For regular updates about our Environmental garden, please visit the garden blog.
The environmental garden at Holy Trinity Primary School was started on a large plot of overgrown ground in 2008 with the donation of a show garden from the RHS Hampton Court Flower Show.
This donation kick started the development of the area by the Garden Group which is made up of parents, governors, teachers and friends of the school. The aim of the group is to provide a garden that allows children to experience the wonder of nature and thrill of growing plants and vegetables. As well as being a place to experience gardening hands on, it is also a space that provides learning opportunities for many other subjects.
The garden now has an area of 19 raised beds, one for each class. There is a bird garden with a hide, a large wildlife pond, a quiet memory corner and a WWII garden. There are 8 water butts around the garden and three large compost bins. There is also a small wind turbine and solar panel. All of this has been achieved with the hard work and fund raising endeavours of the Garden Group. None of the school’s education budget is allocated to this garden.
The garden is home to a great deal of wildlife and there are special bird boxes, bat boxes, bee hotels, hedgehog houses and a from home. The garden had been the Winner in the Schools section of the Dorset Wildlife Trust, Wildlife Friendly Garden, once in 2011 and again in 2015.
In 2012, the Garden Group were proud to open for the National Gardens Scheme and raised over £400 for charity. The NGS Open Weekend has now become an annual event in the school calendar.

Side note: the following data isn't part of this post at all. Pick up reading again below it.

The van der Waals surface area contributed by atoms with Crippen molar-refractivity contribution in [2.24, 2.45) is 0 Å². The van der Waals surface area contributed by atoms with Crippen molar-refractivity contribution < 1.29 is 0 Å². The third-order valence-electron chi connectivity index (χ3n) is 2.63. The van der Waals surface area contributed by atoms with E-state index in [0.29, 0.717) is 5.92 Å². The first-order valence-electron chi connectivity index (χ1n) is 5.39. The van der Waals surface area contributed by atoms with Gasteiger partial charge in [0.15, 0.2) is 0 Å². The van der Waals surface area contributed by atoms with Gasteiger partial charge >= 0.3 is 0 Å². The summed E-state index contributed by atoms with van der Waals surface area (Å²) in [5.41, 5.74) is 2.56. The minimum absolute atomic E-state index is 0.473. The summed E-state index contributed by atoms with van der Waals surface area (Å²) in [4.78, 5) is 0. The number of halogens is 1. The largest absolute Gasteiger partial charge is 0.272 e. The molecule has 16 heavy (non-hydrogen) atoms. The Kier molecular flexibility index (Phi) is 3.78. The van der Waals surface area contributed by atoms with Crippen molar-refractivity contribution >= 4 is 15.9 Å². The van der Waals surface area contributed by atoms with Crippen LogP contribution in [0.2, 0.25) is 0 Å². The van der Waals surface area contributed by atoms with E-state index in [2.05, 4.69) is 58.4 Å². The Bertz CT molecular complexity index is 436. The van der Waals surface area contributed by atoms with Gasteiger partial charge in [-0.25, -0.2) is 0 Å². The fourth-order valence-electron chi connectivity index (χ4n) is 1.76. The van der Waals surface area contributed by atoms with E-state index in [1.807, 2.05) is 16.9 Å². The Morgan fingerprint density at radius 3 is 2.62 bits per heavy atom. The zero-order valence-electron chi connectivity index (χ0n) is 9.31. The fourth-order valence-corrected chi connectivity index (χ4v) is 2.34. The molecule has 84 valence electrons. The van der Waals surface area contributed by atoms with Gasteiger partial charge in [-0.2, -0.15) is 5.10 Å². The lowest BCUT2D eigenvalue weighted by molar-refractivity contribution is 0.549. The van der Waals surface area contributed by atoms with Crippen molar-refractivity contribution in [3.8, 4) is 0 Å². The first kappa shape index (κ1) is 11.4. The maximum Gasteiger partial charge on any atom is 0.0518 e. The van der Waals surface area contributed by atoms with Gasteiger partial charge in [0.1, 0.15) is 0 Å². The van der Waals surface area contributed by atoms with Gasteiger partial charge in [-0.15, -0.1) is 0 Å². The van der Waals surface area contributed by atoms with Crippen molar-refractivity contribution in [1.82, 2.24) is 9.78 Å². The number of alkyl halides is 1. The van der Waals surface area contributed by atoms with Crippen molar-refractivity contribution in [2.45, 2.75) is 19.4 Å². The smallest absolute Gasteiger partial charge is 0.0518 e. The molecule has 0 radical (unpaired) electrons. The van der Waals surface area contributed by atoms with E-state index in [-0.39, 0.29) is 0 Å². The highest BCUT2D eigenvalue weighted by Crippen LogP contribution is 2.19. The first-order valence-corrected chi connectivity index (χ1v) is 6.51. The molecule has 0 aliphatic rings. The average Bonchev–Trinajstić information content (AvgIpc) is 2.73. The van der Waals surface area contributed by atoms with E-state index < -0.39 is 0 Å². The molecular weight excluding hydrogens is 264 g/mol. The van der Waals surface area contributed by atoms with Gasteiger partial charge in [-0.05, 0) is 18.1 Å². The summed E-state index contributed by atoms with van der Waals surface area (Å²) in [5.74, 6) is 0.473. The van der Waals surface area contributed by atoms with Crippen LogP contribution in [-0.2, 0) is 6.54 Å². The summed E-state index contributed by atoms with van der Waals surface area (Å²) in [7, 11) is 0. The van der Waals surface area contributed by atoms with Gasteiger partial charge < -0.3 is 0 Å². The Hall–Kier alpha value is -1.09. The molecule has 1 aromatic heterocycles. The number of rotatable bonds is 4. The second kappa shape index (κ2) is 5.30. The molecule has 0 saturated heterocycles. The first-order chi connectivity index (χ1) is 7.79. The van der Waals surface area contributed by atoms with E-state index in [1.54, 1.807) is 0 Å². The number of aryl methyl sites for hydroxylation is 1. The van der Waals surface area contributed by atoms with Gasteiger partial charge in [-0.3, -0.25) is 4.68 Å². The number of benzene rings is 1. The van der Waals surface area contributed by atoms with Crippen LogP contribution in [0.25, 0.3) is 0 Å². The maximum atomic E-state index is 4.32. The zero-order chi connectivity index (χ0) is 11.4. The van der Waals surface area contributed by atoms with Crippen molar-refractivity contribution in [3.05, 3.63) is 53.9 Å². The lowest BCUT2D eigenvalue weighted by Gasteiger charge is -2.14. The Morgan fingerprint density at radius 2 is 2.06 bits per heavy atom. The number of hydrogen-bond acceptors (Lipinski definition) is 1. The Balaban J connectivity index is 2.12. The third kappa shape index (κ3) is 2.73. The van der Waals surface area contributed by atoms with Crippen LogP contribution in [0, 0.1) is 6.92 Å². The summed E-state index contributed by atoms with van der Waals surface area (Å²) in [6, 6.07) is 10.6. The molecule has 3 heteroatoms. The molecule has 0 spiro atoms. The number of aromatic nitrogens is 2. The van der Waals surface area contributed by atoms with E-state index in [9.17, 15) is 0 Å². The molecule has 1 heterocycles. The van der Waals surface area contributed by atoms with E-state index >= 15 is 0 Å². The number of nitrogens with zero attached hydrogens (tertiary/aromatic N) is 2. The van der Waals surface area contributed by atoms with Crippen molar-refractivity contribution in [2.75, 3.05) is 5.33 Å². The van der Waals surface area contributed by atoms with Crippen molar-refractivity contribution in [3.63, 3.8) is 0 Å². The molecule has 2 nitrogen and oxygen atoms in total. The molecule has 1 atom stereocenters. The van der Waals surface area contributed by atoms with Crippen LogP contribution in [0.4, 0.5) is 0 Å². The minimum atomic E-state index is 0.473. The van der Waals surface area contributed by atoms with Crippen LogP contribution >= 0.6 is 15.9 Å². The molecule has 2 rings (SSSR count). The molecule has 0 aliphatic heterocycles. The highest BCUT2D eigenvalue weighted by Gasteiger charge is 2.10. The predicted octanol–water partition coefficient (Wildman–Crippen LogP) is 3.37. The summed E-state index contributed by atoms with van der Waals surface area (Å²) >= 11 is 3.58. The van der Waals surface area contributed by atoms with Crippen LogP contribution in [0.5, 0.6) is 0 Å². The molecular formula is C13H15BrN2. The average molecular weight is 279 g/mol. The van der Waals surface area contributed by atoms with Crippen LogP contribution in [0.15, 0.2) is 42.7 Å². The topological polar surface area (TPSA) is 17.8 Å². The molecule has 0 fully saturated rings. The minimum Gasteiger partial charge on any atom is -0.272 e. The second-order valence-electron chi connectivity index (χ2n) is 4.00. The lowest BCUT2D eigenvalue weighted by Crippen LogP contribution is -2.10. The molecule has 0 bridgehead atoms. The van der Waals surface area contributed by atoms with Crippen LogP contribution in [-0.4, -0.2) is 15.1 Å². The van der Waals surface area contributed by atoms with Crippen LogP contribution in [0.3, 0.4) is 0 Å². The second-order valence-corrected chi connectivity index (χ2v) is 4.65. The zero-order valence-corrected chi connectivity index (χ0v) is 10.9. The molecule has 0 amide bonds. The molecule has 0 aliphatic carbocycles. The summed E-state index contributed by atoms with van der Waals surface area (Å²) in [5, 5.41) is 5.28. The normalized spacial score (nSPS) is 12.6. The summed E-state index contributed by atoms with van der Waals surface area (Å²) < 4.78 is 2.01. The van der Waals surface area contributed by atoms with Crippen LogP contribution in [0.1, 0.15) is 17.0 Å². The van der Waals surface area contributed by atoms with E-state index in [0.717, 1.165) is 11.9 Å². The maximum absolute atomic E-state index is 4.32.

A floodlit school carol service is held every December in the garden and is very popular.
The garden is also used by other groups from outside the school and will always be there for all the community to benefit from.
In 2015 the Garden Group were able to make a start on the long anticipated Jurassic Garden which was designed for the school by year 2 Horticulture Students from Kingston Maurward College who treated it as a project for their course work. Reliefs of fossils around during the Jurassic period have been created by a local craftsman. As a school situated on the Jurassic Coast, we hope that the finished garden will help the children to understand a little more about what ‘Jurassic’ means.
The Garden Group volunteers meet regularly to help maintain and improve the school garden and to hold the occasional BBQ. If you are interested in being involved with this worthwhile aspect of school life, please leave your details with the school office.
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